Do you ever have those nights when you can’t get to sleep? You lie awake, tossing and turning but can’t get comfortable.
Your mind is racing and everything looks worse the more you think about it.
Happy Monday from Benji. 🙂
It’s been a cold and rainy fall but we managed to find a good day to take our new E Bikes out for their maiden voyage.
We started at Cedar River Park and followed the Cedar River Trail south through the woods where the trees were a riot of color.
We paused to watch the salmon continue their journey up the river –
and continued our way across an old railroad trestle bridge.
We followed the trail to the other side – where it continued near the Maple Valley Highway along the river.
(We flew down the path and my bike wanted to go faster than the posted 10 mph speed limit – I couldn’t help wondering who would know.)
About halfway down the 17 mile trail we discovered Cavanaugh Pond Natural Area and took the path to a hidden, peaceful section of the river.
The area was new to us. According to King County’s website, “Cavanaugh Pond is the only Class 1 wetland in the Cedar River Valley, meaning that it is of the highest quality of wetland ecosystems. There are stands of alder and cottonwoods on site, and current restoration projects are working to control invasive vegetation and establish native forest. Cavanaugh Pond supports spawning sockeye salmon in the fall and provides year-round habitat for other fish and wildlife species.”
Bob was happy to find a new spot to fly fish; ‘catch and release’ only during the summer in case you wondered.
I was happy to find a place to sit and watch the river go by. We’d be back.
But back to the E bikes. They worked great! They were easy to operate and made riding fun and effortless. Yes, you peddle but your peddling gets regular boosts. Hill coming up? Need a little more power? No problem, just flip the switch for even more help!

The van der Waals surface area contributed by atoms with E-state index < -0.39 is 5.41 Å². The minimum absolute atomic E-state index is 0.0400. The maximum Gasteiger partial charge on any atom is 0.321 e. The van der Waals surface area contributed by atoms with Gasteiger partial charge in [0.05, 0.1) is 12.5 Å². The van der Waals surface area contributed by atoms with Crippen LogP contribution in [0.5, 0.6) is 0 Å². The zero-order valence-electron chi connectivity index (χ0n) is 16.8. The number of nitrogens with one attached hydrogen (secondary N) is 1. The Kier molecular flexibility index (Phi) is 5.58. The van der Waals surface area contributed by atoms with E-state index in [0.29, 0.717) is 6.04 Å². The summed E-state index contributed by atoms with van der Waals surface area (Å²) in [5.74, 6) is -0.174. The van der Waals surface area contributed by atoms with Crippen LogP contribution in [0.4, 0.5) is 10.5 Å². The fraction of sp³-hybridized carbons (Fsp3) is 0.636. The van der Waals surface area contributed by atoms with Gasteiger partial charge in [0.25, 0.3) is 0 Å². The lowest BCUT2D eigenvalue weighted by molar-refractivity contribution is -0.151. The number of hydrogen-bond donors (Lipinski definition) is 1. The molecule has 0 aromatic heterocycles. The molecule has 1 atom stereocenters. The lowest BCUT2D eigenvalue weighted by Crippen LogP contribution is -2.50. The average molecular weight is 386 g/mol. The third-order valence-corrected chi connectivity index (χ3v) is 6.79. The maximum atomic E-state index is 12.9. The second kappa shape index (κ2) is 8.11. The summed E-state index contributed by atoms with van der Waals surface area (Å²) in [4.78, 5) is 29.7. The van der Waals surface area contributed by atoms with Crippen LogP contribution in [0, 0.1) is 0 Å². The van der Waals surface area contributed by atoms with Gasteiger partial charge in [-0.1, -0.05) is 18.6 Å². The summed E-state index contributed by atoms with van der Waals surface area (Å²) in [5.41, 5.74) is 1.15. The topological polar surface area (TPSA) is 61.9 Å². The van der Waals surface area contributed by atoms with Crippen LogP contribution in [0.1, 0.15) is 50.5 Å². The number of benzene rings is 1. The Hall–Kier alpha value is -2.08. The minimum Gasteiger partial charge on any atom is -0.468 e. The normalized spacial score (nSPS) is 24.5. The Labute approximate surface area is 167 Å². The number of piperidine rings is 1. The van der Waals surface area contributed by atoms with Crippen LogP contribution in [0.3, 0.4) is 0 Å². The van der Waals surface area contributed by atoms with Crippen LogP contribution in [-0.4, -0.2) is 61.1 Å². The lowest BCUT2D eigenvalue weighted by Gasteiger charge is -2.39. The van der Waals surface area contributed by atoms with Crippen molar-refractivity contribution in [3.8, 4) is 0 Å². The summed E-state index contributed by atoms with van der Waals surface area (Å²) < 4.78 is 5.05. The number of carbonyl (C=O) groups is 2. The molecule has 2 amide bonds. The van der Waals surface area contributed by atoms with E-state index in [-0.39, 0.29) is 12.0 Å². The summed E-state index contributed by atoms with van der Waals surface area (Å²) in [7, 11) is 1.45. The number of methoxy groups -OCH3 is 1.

So the verdict is in and it is YES – we highly recommended electric bikes!
So here we are on day 5 of our cruise, pulling into our southernmost port of call at sunrise – Monterey.
Today’s arrival was different than the others. For the first time in my limited cruising experience the ship remained anchored in the bay.
Which meant we would be ferried to shore by tender, a little boat like this one below.
I wasn’t looking forward to it. I mean really – so many people – in so many little boats? Surprisingly it worked fine. The departure times were staggered by group so there was little waiting and everything moved smoothly. Our group was based on our shore excursion.
Now the thing about cruising is you only have so much time on shore, which means you have to make the hard choices. Monterey is famous for its Aquarium but we’d been there before. So we chose a trip to Carmel along the famous 17 mile drive.
17 Mile Drive
According to Wikipedia, “17-Mile Drive is a scenic road through Pebble Beach and Pacific Grove on the Monterey Peninsula in California, much of which hugs the Pacific coastline and passes famous golf courses, mansions and scenic attractions, including the Lone Cypress, Bird Rock and the 5,300-acre Del Monte Forest of Monterey Cypress trees. The drive serves as the main road through the gated community of Pebble Beach..”
We were happy to be on a bus after walking all over San Francisco the day before. We could relax and leave the driving to someone else. And the tour guide was a knowledgeable local who shared lots of stories – about the (rich) folks whose homes we would pass on our way to Pebble Beach and Carmel.
There were nature stops too. Our first was at Bird Rock, shared by sea lions, harbor seals, and many birds including brown pelicans, cormorants and gulls.
The road we traveled went through forests of Monterey Cypress which only grow here.